Soho Rep presents a daring and exhilarating fever dream about the forces that push a woman from the everyday into free fall. More…
"for all the women who thought they were Mad" is a daring and exhilarating fever dream about the forces that push a woman from the everyday into free fall by Zawe Ashton, directed by Whitney White ("What to Send Up When It Goes Down"), and featuring an intergenerational cast from ages 8 to 65.
See it if Intense, beautiful and gripping storytelling. Nonlinear and somewhat dreamlike (nightmarish). Absorbing. Relevant & timely.
Don't see it if you don't like stories that are intentionally ambiguous and not neatly explained.
See it if You enjoy non-traditional storytelling that makes you think & can be interpreted in many ways. Really Great performances.
Don't see it if You are looking for a straight forward "easy" play that doesn't activate your mind.
See it if You are interested in black women’s susceptibility to exploitation on several levels.
Don't see it if The playwright, a successful actress, received rave reviews for a play in which I could not figure out the topic until I read those reviews.
See it if You have a taste for a compendium of the many anxieties that could plague one growing up female in society and the business world.
Don't see it if You want depth & understanding about these issues, and don't want to feel assaulted by the presentation.
See it if an emotionally painful story of a woman--told non linearly, by many women, with song, and poetry,
Don't see it if messy and complex, deep and painful and at times a bewildering script interspersed with beautiful songs but ultimately about relationships
See it if You want to see a cast of incredibly talented women commit to a skillfully written play. I was in awe of how this cast performed together.
Don't see it if You don’t want a play that has many layers & intricacies. This play has an intensity that may not be fit every audience.
See it if you want to revel in a cast of women of all ages and the ability to experience how women are treated by white men in suits, all too real.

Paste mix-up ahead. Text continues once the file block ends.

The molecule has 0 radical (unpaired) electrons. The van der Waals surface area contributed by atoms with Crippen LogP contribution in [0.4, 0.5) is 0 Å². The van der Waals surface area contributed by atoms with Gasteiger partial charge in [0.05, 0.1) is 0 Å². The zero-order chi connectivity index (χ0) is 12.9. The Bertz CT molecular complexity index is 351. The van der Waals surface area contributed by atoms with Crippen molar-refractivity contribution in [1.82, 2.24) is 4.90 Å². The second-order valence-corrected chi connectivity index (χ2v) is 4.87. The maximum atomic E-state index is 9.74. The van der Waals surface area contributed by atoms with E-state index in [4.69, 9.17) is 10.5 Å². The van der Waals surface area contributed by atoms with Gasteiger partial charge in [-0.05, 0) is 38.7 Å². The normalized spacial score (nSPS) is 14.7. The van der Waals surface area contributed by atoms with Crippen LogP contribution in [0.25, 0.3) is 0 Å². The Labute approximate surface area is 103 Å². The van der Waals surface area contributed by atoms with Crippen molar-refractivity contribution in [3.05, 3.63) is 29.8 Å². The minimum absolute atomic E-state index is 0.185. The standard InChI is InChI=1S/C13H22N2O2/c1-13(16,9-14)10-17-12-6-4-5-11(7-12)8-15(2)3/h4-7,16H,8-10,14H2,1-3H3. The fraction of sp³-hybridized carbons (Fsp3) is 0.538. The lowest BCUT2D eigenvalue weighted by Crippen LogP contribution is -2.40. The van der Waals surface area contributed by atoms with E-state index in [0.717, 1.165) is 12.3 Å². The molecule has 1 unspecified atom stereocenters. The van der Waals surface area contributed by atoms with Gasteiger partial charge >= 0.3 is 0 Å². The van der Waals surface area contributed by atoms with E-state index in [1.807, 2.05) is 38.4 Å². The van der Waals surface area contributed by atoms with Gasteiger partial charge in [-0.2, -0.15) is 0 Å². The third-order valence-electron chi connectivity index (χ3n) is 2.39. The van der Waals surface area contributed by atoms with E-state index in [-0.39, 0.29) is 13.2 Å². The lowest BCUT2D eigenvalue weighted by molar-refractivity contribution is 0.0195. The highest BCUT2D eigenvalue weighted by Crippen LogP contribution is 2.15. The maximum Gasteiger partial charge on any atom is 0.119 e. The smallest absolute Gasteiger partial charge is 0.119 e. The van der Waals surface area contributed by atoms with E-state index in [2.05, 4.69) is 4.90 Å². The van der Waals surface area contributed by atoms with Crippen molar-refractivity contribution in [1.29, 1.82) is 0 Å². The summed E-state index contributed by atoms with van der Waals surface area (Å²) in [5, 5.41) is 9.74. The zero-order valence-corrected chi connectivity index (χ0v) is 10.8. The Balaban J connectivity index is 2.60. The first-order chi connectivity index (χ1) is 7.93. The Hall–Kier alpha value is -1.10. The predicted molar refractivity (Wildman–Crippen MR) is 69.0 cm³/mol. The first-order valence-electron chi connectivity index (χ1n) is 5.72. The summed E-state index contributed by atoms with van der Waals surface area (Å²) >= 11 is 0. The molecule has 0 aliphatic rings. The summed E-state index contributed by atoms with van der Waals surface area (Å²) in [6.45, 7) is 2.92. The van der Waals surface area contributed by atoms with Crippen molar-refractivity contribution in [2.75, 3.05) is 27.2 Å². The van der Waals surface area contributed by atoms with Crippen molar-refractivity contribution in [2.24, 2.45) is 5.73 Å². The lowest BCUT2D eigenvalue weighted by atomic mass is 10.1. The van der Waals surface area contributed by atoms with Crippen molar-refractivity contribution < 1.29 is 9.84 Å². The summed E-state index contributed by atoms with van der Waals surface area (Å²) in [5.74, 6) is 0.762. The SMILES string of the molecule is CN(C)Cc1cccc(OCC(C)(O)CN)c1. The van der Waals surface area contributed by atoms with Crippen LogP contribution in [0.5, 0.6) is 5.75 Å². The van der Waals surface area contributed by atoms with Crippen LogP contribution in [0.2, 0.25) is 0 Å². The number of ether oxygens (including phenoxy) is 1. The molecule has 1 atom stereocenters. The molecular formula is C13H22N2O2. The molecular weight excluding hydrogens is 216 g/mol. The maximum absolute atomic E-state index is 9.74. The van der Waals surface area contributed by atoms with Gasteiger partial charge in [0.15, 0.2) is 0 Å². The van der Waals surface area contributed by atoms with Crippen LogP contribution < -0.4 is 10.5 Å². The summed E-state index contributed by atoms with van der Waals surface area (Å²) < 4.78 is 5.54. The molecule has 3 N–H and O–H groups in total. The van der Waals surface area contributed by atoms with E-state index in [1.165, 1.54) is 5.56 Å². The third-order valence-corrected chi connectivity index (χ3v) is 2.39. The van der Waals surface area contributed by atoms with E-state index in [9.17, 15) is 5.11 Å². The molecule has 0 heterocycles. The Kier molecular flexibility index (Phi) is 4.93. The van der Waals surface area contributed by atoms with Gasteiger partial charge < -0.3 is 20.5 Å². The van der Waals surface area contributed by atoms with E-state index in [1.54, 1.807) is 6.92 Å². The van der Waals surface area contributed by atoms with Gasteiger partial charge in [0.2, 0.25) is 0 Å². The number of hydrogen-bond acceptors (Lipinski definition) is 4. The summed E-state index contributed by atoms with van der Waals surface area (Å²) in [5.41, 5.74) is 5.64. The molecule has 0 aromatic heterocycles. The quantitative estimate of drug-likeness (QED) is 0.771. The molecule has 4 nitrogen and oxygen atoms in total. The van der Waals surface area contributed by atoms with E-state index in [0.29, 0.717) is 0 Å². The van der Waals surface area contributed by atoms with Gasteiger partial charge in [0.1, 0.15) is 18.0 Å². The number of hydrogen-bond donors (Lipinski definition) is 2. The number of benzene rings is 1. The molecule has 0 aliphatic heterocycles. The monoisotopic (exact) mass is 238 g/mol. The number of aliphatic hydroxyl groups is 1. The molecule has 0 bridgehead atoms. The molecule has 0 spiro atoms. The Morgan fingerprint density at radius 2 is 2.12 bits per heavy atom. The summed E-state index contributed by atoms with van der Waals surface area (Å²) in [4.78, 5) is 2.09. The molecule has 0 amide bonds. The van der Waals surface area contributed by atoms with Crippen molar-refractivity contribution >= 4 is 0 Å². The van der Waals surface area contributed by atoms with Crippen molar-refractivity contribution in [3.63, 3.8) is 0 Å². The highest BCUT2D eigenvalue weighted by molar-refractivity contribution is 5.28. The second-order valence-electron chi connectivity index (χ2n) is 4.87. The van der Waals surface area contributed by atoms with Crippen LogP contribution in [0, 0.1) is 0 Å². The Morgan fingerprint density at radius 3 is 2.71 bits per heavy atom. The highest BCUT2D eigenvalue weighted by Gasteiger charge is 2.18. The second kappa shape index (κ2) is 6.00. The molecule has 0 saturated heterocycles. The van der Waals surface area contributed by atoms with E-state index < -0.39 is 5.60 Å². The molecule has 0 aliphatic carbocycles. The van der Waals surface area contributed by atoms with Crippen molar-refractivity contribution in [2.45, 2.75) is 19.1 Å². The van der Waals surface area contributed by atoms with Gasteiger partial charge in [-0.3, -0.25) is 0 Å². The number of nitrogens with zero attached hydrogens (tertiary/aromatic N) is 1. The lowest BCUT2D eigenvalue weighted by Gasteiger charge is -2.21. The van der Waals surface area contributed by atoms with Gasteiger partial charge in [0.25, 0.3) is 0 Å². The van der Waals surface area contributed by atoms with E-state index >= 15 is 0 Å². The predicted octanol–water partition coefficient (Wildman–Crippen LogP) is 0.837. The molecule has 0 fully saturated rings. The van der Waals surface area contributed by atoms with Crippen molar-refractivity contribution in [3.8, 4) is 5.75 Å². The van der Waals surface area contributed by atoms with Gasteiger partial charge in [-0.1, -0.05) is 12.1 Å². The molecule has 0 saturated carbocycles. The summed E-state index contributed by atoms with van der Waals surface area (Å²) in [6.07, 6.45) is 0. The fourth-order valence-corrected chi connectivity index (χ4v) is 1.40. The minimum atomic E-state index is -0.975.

Don't see it if you want coherent narrative building "normally" - this is flat w/the protagonist boxed in clearly headed for tragic consequence, train wreck
See it if you like challenging theatre that examines social issues.
Don't see it if it you cannot tolerate ambiguity. I liked this show but missed many of the main points the author intended based on interviews I read later
See it if you are interested in ambitious works of theatre that challenge you and present an uncommon world in theatre.
Don't see it if you like realism and need concreteness in your work. This is not that.
See it if you are interested in non-linear works that engage with shared feminist and immigrant narratives and issues
Don't see it if you prefer something linear, or conversational.
See it if you want to experience a vague evocation of how an African woman can lose herself when she leaves her village for a career in the big city.
Don't see it if unclear plots, superfluous characters, or failed poetry in the theater leave you frustrated.
See it if Chorus of African women debate how to support one of their own on the US corporate hamster wheel. More female emotional pain than plot.
Don't see it if Perhaps too avant-garde for me, leaving me confused as it jumps around across time, space, reality. Critiques capitalism, mental health.
See it if If you’re a fan of modern non-linear work with a lot of powerful women. It’s very intense, but worth it. The staging is very interesting.
Don't see it if If you’re not up for the intensity or don’t like having a feel for what you’re going to see. It was rather overwhelming and daring.
See it if coherence is less important than strong symbols, emotions and themes. Startling moments, magic realism, and a multigenerational chorus.
Don't see it if you want a linear plot rather than heavy symbolism from start to finish. Hard to follow. Muddled, dreamy, and disturbing. What happened?